Nikolai Haas – Yes! We actually have, we did this big cartoon figure called ape Suzette kind of based off of crepe Suzette, which we sold at AMFAR in Cannes at an auction which was great. We are also doing a big installation in Miami in November that’s permanent, its going to be 3 huge cartoon but bronze 8 to 14 feet sculptures, its been fun.
Gabriela Forgo – How did the creation of ‘King Dong’ come about?
Nikolai Haas – We actually started this piece about 2 years ago? We were kind of in this egotistical yet wavering state so this is kind of a manifestation of that period of time, we weren’t really getting a long. There was a lot of distance between us and we kind of hit a low. Simon was struggling with addiction and I had become allergic, there were a lot of changes happening in the studio. And while this was happening we were trying to maintain this ego.
Simon Haas – At one point I stopped trusting my own brother. The drugs I was taking caused me to become paranoid, I couldn’t decipher the difference between what was real and what was fake, it was terrifying.
Gabriela Forgo – It’s kind of ironic because this is the biggest and darkest figure in your show, and you’ve placed it right in the center of the gallery surrounded by colorful pieces, do you think the placement of it, is a reflection of what came from that dark period of time?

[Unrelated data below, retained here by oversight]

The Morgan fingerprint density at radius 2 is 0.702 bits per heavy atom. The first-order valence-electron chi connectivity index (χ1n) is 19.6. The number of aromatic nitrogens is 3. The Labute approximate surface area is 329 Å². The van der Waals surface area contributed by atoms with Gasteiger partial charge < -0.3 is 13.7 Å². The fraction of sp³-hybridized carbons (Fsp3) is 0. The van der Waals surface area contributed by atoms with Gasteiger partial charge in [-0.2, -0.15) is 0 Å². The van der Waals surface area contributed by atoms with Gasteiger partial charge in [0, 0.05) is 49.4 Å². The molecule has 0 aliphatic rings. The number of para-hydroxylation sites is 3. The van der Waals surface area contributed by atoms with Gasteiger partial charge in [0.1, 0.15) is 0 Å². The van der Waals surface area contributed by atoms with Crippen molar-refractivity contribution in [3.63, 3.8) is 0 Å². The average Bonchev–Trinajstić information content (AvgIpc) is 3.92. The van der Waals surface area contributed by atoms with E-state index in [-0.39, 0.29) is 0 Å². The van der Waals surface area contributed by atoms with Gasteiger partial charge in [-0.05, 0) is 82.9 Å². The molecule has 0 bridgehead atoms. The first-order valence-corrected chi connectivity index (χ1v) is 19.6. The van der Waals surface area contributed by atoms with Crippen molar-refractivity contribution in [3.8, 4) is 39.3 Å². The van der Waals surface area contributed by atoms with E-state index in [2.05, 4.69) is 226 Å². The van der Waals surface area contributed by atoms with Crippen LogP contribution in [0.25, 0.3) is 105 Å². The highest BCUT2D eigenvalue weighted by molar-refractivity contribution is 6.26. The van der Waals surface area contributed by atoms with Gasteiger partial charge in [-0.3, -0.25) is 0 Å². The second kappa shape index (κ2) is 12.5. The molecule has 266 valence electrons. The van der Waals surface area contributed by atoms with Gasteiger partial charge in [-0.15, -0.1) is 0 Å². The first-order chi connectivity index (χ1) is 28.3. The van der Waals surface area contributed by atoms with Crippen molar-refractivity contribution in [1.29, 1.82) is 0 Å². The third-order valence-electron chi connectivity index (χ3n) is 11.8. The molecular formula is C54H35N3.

Nikolai Haas – King Dong is so groovy, he’s big, he’s got this big dick on him, I guess its just a reflection of us trying to maintain our egos during unstable times.
Simon Haas – Its kind of crazy, I used to come to this area for raves, and it was like a no mans land. I feel like I was probably drugged out in this building doing some form of crazy dance. It’s just ironic and surreal to think that now this area has become the new epicenter for galleries. I’m happy to be here instead of out there. But it still feels surreal, looking back.
Gabriela Forgo – What’s in store for the future of the Haas brothers?
Nikolai Haas – A lot of our work is getting more plant based, the drawings on the wall and the glittery car finish piece are actually based off these plants on the island of Socotra in Yemen, some of the trees there are over 10 million years old. Were planning on utilizing Simon’s brass hextile formula to make a large-scale forest installation similar to the Socotra landscape that we will be installing next year at the Bass Museum in Florida.
Haas Angeles is on view until October, 14th at UTA Artist Space, 670 S. Anderson St, CA 90023, Los Angeles.